Grady Hendrix is fast becoming one of the most respected authors writing today, and it’s easy to see why. His first title with Quick Books, Horrorstör, was a masterstroke, combining witty corporate satire and locked-room horror. His second novel, My Best Friend’s Exorcism, was one of the most celebrated books of 2017, a heart-rending tale of friendship, love, and demonic possession. After a foray into non-fiction with his acclaimed Paperbacks from Hell, he now returns with his third Quirk Books novel: We Sold Our Souls, a ‘heavy metal take on the Faust legend’. Grady Hendrix’s rise to power has been so swift, so subtle, so seamless, that I almost believe he might have sold his soul to do it… Or perhaps he’s secretly the devil? After all, Satan’s known for his scintillating use of language. Joking aside, there are very few authors like Hendrix. I didn’t think it could get better than My Best Friend’s Exorcism, but We Sold Our Souls might just be.
There’s something about a Grady Hendrix book that very rapidly lets you know this will not be an ordinary reading experience. It’s partly his specificity, how concrete his characters, locations and internal dioramas feel. It’s partly his prose, which is so polished you can see your own image reflected in it, yet retains a rawness of feeling that hits you in the gut. It’s partly the way he blends concepts. The parts of We Sold Our Souls that deal with heavy metal music, the music industry in general, and the way music can change a life forever could well have been the sole thrust of the book, they are so expertly done. As it happens, there is so much more to We Sold Our Souls. The Faustian dimension quickly gives way to something even deeper and darker. Hendrix has created a whole – and entirely fresh – mythology, entwined it with our reality, and then buried it like a secret within the narrative. This is about as metal as it gets.
On a personal level as a heavy metal fan, and someone who feels this is a tragically neglected genre, I was impressed by just how deeply insightful of the genre this book was. There are references to everyone from Sabbath to Slipknot, from Metallica to Avenged Sevenfold and more besides. He captures, effortlessly, in interludes between chapters, the dialogue of metal radio-stations, forum discussions, and band interviews. Clearly, Hendrix feels this is a genre that’s been neglected too. But he doesn’t just mimicry the lingo and drop names. He gets what metal’s about, because in the words of one of his characters: ‘Metal never gives up.’
You don’t have to be a metal fan to love this book, however. The characters are rich, three-dimensional and lovable for all their many flaws. They pull you in. You care because they care. And as you travel deeper into the rabbit hole of weirdness that is the secret truth at the heart of this novel, you’ll feel your heart in your throat when they’re in danger. Hendrix is masterful at horror; his last two books delivered a number of scenes that made me squirm in my seat. We Sold Our Souls is bang on yet again, with several horrifying encounters that will be seared onto your brain for all time, lingering like tinnitus after a raging rock gig. One, in particular, is not for those remotely claustrophobic.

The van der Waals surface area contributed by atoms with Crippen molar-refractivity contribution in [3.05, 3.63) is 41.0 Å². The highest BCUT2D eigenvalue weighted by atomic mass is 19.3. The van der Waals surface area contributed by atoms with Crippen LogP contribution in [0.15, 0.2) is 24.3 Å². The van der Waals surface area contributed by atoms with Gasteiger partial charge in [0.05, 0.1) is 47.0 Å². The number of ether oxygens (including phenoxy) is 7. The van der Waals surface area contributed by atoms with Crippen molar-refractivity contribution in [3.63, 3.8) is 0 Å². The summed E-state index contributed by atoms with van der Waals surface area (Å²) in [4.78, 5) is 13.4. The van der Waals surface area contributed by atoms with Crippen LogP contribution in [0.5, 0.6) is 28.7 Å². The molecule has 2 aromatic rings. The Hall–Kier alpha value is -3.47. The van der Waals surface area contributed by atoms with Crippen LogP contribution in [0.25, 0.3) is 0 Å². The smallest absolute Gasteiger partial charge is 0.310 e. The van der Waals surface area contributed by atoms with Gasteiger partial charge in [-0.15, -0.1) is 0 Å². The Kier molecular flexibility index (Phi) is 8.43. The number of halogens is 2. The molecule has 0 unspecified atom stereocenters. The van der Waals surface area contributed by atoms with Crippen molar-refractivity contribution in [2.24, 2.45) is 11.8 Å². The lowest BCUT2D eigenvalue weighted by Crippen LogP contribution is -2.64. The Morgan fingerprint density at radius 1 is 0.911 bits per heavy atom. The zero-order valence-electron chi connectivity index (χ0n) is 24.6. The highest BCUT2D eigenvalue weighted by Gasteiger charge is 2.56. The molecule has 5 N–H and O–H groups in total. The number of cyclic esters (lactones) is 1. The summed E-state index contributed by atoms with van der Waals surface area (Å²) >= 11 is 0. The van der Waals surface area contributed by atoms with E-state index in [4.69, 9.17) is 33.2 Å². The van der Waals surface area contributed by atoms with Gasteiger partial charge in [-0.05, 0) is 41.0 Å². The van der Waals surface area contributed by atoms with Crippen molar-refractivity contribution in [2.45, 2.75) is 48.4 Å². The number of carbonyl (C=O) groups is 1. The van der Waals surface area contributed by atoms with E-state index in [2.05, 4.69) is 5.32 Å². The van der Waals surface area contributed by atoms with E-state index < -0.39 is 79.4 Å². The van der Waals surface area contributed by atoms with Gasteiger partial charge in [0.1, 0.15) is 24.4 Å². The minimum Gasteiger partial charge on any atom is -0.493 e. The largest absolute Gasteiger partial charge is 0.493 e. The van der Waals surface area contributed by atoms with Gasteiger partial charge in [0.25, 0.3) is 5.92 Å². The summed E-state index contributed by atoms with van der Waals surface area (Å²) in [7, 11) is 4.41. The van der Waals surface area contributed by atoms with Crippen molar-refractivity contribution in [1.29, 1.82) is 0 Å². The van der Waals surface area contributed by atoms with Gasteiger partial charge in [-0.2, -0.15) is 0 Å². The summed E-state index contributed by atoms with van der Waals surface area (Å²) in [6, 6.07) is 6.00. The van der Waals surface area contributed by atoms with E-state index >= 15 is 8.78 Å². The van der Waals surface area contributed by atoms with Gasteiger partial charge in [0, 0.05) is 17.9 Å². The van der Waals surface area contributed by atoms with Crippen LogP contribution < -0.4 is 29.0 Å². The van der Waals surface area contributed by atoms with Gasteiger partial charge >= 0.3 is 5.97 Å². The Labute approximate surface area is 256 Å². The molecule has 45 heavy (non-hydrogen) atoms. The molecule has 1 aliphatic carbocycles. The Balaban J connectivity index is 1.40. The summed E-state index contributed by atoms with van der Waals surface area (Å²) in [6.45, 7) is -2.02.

At the heart of this novel, there are themes of friendship, paranoia, magic, conspiracy, but the real triumph of the book is the way it works these subsidiary ideas into a kind of emblematic mythology, drawing on Tolkien-esque elements and imagery to forge a new, bleak metaphor for the modern world. What is Black Iron Mountain? I’ll leave it to you to discover. Guiding you through this mythological maelstrom is the plucky heroine Kris Pulaski, a member of the now defunct band Dürt Würk, a band betrayed by its lead singer Terry (who now enjoys unimaginable wealth and fame as a solo act), consigning Kris and the others to a lifetime of dreary, menial, soulless work. Kris’ against-all-odds quest to right a wrong and discover the truth of what really happened to their band, and what is going on with Terry, is less Faustian and more redemptive, a grail-quest, taking her into the heart of all evil.
The narrative is well-crafted and complex. Things spiral and come back around in unexpected but deeply satisfying ways. Images are threaded throughout the story, some of them overt, others nestled in amidst other details, concealed like Easter eggs. This book feels like it is full of hidden meanings, of things glimpsed just at the corner of the eye, another layer of reality lying beneath the words we’re reading. I already feel hungry to read it again, there is so much here to uncover and digest.
If you’re new to Grady Hendrix, pick up We Sold Our Souls, then read all his other books too. They’re bloody exciting, dazzlingly well-written, and pretty much guaranteed to make you weep at the end. And I’m not just saying this because Hendrix holds my soul within a darkening glass and promised eternal punishment if I refuse to do his bidding… wait, master, please!
We Sold Our Souls is published by Quirk Books and is available here.
Grady Hendrix is the author of Horrorstor, about a haunted Scandinavian furniture superstore, which was named one of the best books of 2014 by NPR and has been translated into fourteen languages. His novel, My Best Friend’s Exorcism, is Beaches meets The Exorcist set in the ’80s. He has written about the confederate flag for Playboy, religious aardvarks for the Village Voice, and Jackie Chan’s haircut for Variety. His other offering Paperbacks From Hell is also available from Quirk books which is any horror fans bible to old paperback horror.
We have reviewed My Best Friend’s Exorcism by Grady Hendrix here.
We have also reviewed Paperbacks from Hell by Grady Hendrix here.
Whilst we have you why not check out our interview with the new master of horror here.
Reviewed by Joseph Sale
The SHALLOW CREEK Short Story Competition
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